Record settlement reached in Aussie wildfire suit

SYDNEY (AP) -- Survivors of one of Australia's deadliest wildfires are to be awarded nearly 500 million Australian dollars in a class-action settlement reached Tuesday, the largest such compensation in the nation's history.

The fire killed 119 people and was the biggest in a series of blazes that tore through the southern Australian state of Victoria in 2009.

More than 5,000 people joined the class action against electricity provider SP AusNet, arguing the company was negligent because it hadn't maintained its power lines, which sparked the fire. The group also sued Utility Services Corporation Ltd., which SP AusNet hired to maintain the lines, and the Victorian government.

On Tuesday, the defendants agreed to pay a total of AU$494.7 million (US$470 million). The plaintiffs include relatives of the dead and people who were injured or owned property that was destroyed or damaged in the fire.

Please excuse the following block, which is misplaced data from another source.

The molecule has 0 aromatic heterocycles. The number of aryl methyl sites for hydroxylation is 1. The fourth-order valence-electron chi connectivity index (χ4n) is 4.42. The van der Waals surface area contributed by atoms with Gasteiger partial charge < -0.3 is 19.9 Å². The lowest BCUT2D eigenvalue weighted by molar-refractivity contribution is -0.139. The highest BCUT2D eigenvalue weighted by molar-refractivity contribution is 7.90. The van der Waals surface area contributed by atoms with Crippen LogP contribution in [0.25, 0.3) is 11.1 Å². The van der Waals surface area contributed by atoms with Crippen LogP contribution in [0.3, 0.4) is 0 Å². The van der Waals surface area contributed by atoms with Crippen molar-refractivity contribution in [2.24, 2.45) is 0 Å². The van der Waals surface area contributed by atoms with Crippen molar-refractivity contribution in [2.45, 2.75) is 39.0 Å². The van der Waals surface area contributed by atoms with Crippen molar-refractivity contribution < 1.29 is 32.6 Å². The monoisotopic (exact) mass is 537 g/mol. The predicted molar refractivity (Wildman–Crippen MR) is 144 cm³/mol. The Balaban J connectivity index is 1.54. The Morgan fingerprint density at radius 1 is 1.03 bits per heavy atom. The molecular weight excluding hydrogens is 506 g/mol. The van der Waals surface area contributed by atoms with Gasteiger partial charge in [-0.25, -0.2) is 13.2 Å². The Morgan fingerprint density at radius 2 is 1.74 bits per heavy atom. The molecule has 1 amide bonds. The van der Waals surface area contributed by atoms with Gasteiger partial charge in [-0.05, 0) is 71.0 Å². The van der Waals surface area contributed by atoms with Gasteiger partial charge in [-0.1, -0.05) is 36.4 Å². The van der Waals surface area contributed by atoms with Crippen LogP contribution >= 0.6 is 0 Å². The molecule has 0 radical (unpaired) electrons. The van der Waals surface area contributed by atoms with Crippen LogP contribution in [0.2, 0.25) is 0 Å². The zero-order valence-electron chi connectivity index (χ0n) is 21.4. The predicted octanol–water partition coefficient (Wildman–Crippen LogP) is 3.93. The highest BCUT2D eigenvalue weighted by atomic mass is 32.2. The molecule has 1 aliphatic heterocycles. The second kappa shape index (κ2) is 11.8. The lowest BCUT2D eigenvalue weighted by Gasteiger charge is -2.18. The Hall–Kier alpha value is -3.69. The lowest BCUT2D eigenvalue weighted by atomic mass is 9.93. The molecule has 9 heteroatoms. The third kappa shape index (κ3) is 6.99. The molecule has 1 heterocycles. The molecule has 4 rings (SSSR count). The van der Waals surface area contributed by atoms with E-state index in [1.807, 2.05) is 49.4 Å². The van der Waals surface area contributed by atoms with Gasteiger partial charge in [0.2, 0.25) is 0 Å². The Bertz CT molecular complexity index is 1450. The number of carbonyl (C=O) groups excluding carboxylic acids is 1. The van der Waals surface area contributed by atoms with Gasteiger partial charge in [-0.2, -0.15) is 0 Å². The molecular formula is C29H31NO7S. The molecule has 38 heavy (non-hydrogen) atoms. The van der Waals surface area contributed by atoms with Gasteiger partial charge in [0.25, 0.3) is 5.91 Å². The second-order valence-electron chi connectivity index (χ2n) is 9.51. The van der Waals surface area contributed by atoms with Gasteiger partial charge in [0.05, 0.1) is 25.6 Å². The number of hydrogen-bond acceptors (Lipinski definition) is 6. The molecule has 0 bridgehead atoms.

Attorney Andrew Watson, who represents the plaintiffs, said the settlement still needs final court approval. It will then take 12 to 18 months to distribute the payouts, he said.

"No amount of money will ever compensate those who were affected by the fire for the losses they have suffered," Watson told reporters in Melbourne. "But this settlement of nearly $500 million represents a measure of justice and some real compensation that will ease the financial burden of their suffering."

SP AusNet said in a statement that it had agreed to the settlement, but had not admitted liability. The company said the conductor that broke and sparked the fire had been damaged by lightning.

"It has been a tough, grueling five years since the fire killed our son, left our daughter without her big brother and destroyed our home," lead plaintiff Carol Matthews said. "There is so much pain that is still very real, but today there is also a sense of justice."

The devastating fires in Victoria state in 2009 killed 173 people overall and destroyed more than 2,000 homes in just over a single day.

Copyright © The Associated Press. All rights reserved. This material may not be published, broadcast, rewritten or redistributed.


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